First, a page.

To scan or not to scan

August 30, 2010

There is an increasing consensus that many high tech radiology procedures are overused but no agreement on what to do about it.

An important review study reported in the Archive of Internal Medicine concluded that exposure to even one CT scan can produce cancer later in life. The editorial in the Archive notes that every day more than 19,500 CT scans are done in the U.S. and that almost 70 percent of non-elderly adults received a CT scan within a three year period. That amount is stunning, especially when there are no clear data to support the value of these scans in improving outcomes or quality of care. The studies reported in the Archive concluded that the sheer volume of CT scanning being done, combined with the variability in radiation exposure between machines and providers, has led to thousands of excess cancers and deaths.

So, given that we have known this for some time, why isn’t the picture changing? Steve Hillman and Jeff Goldsmith provided an important perspective on this issue in a recent New England Journal of Medicine.

Among both patients and providers in the U.S. there is an assumption that more is better. More treatment and more diagnostic tests are presumed by both patients and physicians to produce better outcomes. Whenever there is a recommendation to stop or refrain from doing things — e.g., watchful waiting vs. surgical intervention for men with prostate disease, allowing a virus to run its course rather than prescribing an unneeded antibiotic, recommending palliative vs. therapeutic care in the terminally ill, or not doing testing at all for those with low back pain, there is an outcry that someone, somewhere is withholding needed care.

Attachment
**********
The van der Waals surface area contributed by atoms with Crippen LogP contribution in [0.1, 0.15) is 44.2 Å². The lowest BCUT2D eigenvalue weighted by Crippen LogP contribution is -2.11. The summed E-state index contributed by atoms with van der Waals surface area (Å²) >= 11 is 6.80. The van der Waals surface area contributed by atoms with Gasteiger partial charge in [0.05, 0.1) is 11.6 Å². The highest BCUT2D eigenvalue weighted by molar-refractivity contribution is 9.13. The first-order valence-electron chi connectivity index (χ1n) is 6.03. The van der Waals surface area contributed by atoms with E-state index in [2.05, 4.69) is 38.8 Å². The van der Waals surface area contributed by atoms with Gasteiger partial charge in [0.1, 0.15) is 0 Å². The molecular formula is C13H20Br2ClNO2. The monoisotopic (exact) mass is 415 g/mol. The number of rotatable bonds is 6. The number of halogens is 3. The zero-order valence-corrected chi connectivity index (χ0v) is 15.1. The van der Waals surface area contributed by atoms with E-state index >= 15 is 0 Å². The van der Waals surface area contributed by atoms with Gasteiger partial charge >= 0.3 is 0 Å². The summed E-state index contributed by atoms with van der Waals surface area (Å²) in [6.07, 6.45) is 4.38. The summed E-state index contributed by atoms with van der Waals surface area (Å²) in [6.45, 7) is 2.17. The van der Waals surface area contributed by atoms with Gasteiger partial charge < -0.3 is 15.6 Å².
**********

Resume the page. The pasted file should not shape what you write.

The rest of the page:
Witness the outcry about recent recommendations related to mammograms, or the charges of rationing when policy makers encourage the use of care based on evidence. In particular, when recommendations like these come from health insurers or the government there is a belief that the recommendations are just ploys to reduce spending so that someone else (greedy health plans?) can benefit. It is interesting to note that device makers, practitioners, and others who have a clear and direct economic interest in doing more don’t come under the same kind of public scrutiny as academics and others who argue – based on evidence – for doing less.

In fact, years of research tell us that in many cases conservative approaches to medical care actually result in better patient outcomes than do aggressive interventions. A backlash against these evidence-based recommendations can put both the short and long term health/well being of patients at risk.

Why do so many in the U.S. equate good medical care with more medical care? Much of this belief is founded and grounded in deep-seated American values. America: land of opportunity and endless possibilities. America: home of entrepreneurs and inventors of new things. America: where we prize individual achievement pulling ourselves up by our boot straps, Horatio Alger style. Our natural optimism and belief in all things possible combined with baby boomers’ “live forever or die trying” ethic lead some to believe – deep in their hearts – that death is optional.

Indeed, many of the things that make this country great also conspire to lead us down a path of greater and greater consumption in the search for ways to avoid the inevitable. There are many who hope the Affordable Care Act will change this picture. But if health policy makers are going to change the trajectory of health care spending, they must also understand the values and beliefs that underlie it.

Policy wonks beware: change will be more difficult than you think.